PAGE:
Flying Model Helicopters

Model Helicopter Gyros Explained
By Jeff Barrington - Mid Devon Heli Club

The purpose of the gyro is to stabilize the tail, without it the model would be almost unflyable. Early gyros had a motor and two flywheels inside and at the time worked quite well but they are no match compared to piezo gyros, which have no motor but use an electronic sensor.

Piezo Gyros
Modern piezo gyros have never been so good and are no longer an expensive alternative but an essential part of the radio system. Modern peizo gyros can cost anything from £40 to £300. So how much should you spend and which one should you buy?

Well at the lower end of the scale the gyro will be single rate adjusted on the gyro itself and will not have pilot authority, while at the top of the range it will probably be dual rate in both normal and heading lock mode (sometimes called heading hold or AVCS), selectable from the transmitter, and it will also have full pilot authority.

Modern piezo gyros have a very fast response, and will need a servo, which can keep up with the gyro output. Servo speed is measured by the number of seconds it takes for the servo to turn 60 degrees so a digital servo with a speed of 0.12s/60 to 0.08s/60 is the ideal but you will have to pay around £60 to £125 for it.

Gyro Gain
The best way to adjust gyro gain is to turn it up until the tail wags in forward flight then turn it down a little. You should be able to get near 100% gain, if you cant then try changing the length of the rudder servo arm, there is no point spending serious money on a good gyro and then only using 50% gain.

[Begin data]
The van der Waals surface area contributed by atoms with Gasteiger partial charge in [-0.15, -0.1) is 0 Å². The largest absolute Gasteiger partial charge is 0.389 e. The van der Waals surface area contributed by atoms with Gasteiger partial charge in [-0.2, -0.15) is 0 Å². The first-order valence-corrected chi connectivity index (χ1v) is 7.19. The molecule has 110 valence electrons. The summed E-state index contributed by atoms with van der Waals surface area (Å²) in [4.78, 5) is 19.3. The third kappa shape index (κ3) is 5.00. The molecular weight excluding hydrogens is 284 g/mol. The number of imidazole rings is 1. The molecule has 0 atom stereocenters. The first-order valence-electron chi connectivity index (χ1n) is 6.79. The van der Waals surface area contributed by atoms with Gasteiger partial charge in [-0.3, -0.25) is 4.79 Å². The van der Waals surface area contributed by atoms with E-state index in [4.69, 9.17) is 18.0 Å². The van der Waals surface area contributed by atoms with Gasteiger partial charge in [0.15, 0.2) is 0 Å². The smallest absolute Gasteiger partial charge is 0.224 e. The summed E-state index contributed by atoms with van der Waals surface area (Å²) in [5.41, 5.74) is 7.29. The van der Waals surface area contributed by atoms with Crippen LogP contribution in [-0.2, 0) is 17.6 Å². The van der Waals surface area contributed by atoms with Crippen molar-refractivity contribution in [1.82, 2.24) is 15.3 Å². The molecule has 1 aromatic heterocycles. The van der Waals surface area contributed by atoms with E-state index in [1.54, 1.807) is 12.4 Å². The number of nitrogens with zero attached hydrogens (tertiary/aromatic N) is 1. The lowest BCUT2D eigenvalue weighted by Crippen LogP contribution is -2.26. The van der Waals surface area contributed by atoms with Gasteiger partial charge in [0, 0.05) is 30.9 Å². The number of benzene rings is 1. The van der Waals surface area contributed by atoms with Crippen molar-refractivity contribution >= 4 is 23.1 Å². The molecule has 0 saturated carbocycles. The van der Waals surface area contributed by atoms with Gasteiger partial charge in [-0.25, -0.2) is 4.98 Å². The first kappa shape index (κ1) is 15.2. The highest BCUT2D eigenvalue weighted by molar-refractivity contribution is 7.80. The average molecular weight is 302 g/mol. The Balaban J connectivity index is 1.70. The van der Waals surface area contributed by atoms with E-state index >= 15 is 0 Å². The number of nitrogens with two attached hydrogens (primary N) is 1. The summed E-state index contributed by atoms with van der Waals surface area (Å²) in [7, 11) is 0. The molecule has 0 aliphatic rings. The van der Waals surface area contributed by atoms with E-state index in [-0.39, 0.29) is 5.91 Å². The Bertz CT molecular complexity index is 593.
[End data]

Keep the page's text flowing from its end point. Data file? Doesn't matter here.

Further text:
Pilot Authority
On a standard gyro when you input a rudder command the gyro will try to correct the tail back to the centre, the higher the gain on the gyro, the less tail authority you will have.
With pilot authority the gyro gain decreases as you input commands so you can have 100% gyro gain and still have full tail authority.

Heading Lock
With the gyro in normal mode the tail will weathercock to some extent so when flying circuits or hovering in to wind the tail will tend to follow the line of the model. In heading lock mode the tail stays wherever you put it, so it is quite easy to fly the model sideways or backwards at speed without losing the tail position. The only downside to heading lock mode is that you have to steer the tail all the time as it will not naturally follow the model, and if you enter a manoeuvre, say a loop, with the tail offline it will stay offline throughout the manoeuvre. If you are not sure which mode the gyro is in, with the radio on and without the engine going, move the rudder control fully to one side, if heading lock is selected the servo will stay at one end until you move the stick back to the other side.

Mixing Makes
I have used Futaba, JR, and CSM gyros on JR radio systems with no problems at all but I would advise the use of a matching rudder servo in the case of JR or Futaba, as they would have been designed to work with their own servo.

This page has been contributed by Jeff Barrington
Web Site: Mid Devon Heli Club